The Republic of T.

Black. Gay. Father. Vegetarian. Buddhist. Liberal.

The “To Read” List

As I write this, there there’s a stack of books on the floor, beside my desk. It’s my “to read” pile; books that I’ve bought because I know I want to read them at some point in the no-so-distant future, depending on my mood or what interests me next. (Sometimes it’s unpredictable. For example, after Blind Spot: Hitler’s Secretary popped up in my Netflix queue, I was so intrigued that I ended up watching Downfall next. I was so intrigued that I ended getting a copy of The Bunker via link Bookmooch, and may end up reading more.)

Aside from my “to read” pile, I also have “to read” list, kept in various places, of books I (a) want to read someday or (b) feel I really should have read by now. Yet, despite being an English lit. major, I have a rather extreme aversion to canonical lists of books one absolutely must read. Maybe it’s because I couldn’t help but notice what (and whom) most of those canonical lists left out. (In college, I avoided taking the required “pre-1800” classes until my advisor sat me down and told me I had to.) Still, I was intrigued when I came across this list of the 110 “best books” at The Best Article Every Day.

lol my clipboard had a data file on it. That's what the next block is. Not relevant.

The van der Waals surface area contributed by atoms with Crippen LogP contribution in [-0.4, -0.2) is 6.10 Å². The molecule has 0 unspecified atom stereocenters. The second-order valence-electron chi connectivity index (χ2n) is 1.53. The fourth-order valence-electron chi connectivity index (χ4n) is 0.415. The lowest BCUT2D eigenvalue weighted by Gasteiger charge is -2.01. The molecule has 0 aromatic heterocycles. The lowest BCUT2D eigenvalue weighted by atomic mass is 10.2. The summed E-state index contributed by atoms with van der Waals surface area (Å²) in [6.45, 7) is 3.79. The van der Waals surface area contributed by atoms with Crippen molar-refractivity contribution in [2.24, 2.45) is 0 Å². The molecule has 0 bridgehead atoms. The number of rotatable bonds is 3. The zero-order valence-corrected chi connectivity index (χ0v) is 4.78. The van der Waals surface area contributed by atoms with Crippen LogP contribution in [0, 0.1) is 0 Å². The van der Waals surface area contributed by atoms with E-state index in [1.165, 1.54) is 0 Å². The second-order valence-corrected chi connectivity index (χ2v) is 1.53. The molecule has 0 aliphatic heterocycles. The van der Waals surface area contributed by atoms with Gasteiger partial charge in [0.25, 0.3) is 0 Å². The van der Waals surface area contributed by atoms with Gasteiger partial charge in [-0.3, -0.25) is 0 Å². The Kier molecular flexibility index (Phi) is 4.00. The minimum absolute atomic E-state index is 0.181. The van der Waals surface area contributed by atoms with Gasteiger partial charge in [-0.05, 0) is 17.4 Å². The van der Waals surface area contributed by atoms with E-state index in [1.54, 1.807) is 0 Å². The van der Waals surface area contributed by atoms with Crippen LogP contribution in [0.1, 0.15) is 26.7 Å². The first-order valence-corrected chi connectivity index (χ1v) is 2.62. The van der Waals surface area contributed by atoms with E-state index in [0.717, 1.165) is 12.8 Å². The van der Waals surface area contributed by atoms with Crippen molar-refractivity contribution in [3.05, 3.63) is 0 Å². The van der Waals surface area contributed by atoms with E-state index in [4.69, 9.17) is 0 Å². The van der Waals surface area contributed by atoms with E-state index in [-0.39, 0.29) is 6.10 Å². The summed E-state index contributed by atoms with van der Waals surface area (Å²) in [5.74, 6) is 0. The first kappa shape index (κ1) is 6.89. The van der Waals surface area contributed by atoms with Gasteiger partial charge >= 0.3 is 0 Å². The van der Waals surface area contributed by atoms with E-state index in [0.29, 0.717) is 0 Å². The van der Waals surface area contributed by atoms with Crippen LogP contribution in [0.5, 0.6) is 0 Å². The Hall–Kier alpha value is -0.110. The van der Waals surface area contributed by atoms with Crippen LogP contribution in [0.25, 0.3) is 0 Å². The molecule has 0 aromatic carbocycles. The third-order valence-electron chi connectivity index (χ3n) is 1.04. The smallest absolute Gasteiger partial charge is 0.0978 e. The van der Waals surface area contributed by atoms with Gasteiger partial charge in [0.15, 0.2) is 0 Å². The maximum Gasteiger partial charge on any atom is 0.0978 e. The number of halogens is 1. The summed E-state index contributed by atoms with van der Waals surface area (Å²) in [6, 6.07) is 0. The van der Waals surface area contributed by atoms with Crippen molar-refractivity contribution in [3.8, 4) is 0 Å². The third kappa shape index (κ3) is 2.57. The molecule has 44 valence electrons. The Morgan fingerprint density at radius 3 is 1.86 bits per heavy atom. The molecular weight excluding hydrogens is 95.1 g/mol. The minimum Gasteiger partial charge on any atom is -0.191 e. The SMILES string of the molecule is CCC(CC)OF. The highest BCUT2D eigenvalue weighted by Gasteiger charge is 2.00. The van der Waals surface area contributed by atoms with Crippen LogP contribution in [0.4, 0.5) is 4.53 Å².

The list is offered without any more explanation than this:

From classics and sci-fi to poetry, biographies and books that changed the world… we present the ultimate reading list.

Which is usually enough to put me off immediately. “The best books”? So, there are books any “well-read” person must have read? There was a time when the implication would have sent me off on a tirade, but now I know that most people could live an entire lifetime as avid readers and never manage to read all of these titles, unless they make it their goal to do so.

So, I wondered how many of them I’ve actually read so far. Here’s what I came up with.

  • The Illiad and The Odessey
  • Gulliver’s Travels
  • David Copperfield
  • Sonnets, Shakespeare
  • Cantebury Tales
  • The Waste Land
  • Paradise Lost
  • Songs of Innocence and Experience
  • Beloved
  • Tess of the D’Urbervilles
  • The Lion, THe Witch, and the Wardrobe
  • The Lord of the Rings
  • Babar
  • Brave New World
  • 1984
  • The Prince
  • Jonathan Livingston Seagull

Good grief. Out of 110 books, that’s it? And I’m someone who’s almost always reading two books at the same time. (I usually read them on alternate days. I used to have more than two books going at one time, until my former ADD coach suggested I keep it at two, and maybe increase my chances of finishing them.)

On one hand, you might say my education is sorely lacking. But I’m sure that most people never come close to reading that whole list in their lives, even people who are well-read. Beside, there’s a few titles missing from that list.

My personal list would probably be very different. What would be on your “best books” list?

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